Aboriginal title, indigenous rights and the right to culture

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South African Journal on Human Rights

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University of Cape Town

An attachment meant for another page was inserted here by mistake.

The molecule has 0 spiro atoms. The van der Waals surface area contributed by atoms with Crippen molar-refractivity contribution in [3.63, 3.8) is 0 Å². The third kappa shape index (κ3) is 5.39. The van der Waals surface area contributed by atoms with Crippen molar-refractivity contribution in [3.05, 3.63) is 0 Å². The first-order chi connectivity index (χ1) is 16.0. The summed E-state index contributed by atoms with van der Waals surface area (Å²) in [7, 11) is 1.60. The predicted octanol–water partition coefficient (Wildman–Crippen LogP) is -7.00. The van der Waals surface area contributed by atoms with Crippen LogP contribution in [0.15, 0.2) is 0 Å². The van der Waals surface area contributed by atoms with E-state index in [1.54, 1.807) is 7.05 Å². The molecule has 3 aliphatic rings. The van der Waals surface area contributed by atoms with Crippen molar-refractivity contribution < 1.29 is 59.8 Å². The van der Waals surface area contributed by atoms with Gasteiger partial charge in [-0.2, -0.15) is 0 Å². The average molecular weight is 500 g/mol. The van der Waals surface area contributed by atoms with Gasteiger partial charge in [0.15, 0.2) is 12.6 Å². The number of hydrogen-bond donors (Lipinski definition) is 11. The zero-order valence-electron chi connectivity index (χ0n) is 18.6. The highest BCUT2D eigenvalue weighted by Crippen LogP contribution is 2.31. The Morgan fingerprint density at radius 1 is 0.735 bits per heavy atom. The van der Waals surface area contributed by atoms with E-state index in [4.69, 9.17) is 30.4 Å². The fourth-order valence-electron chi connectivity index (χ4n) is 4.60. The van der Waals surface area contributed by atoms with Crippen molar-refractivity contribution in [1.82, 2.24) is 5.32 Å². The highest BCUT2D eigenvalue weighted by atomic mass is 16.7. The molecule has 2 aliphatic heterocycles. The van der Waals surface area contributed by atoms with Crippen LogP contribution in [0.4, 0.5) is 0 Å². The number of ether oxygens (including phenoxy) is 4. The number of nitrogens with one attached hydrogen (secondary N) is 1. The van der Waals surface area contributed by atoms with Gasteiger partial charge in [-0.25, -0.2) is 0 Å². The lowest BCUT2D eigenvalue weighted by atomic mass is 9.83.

The doctrine of aboriginal title has been the subject of considerable academic commentary in South Africa in the past few years. The generaltenor of this commentary has been approving of the doctrine. Proponents of the doctrine are of the view that it provides a means for communities to obtain ownership of land when they are not able to do so through the Restitution of Land Rights Act 22 of 1994. This article questions whether the doctrine really is of value for South African communities. On the one hand, it is suggested that few communities, if any, would meet the doctrine’s rigorous requirements. More significantly, it is suggested that the doctrine, in its parent jurisdictions, does not operate to restore land to dispossessed communities. It recognises only that aboriginal communities currently in occupation of land have rights in and to the land. It is in this regard that the doctrine’s application in South Africa is most problematic. The terms ‘aboriginal’ and ‘indigenous’ are used interchangeably under comparative and international law. Although there is standard definition of ‘indigenous’, under the suggested definition that has been most widely accepted, it is not clear that the black African majority in South Africa would constitute ‘indigenous’ peoples, in the sense of constituting distinct rights bearers. A broad definition of ‘indigenous’ that would include black African communities is not consistent with the purpose that the recognition of indigenous rights seeks to achieve. A narrow definition of ‘indigenous’ that includes only the descendants of Khoesan peoples is likely to prove highly contentious, and may undermine the spirit of national unity and reconciliation that the Constitution seeks to achieve. An approach that avoids the need to identify communities as indigenous for the purpose of claiming rights in and to land is therefore to be preferred. It is suggested that the constitutional right to culture provides an alternative, since the link between aboriginal title and the protection of culture is clearly drawn in Canadian and Australian cases.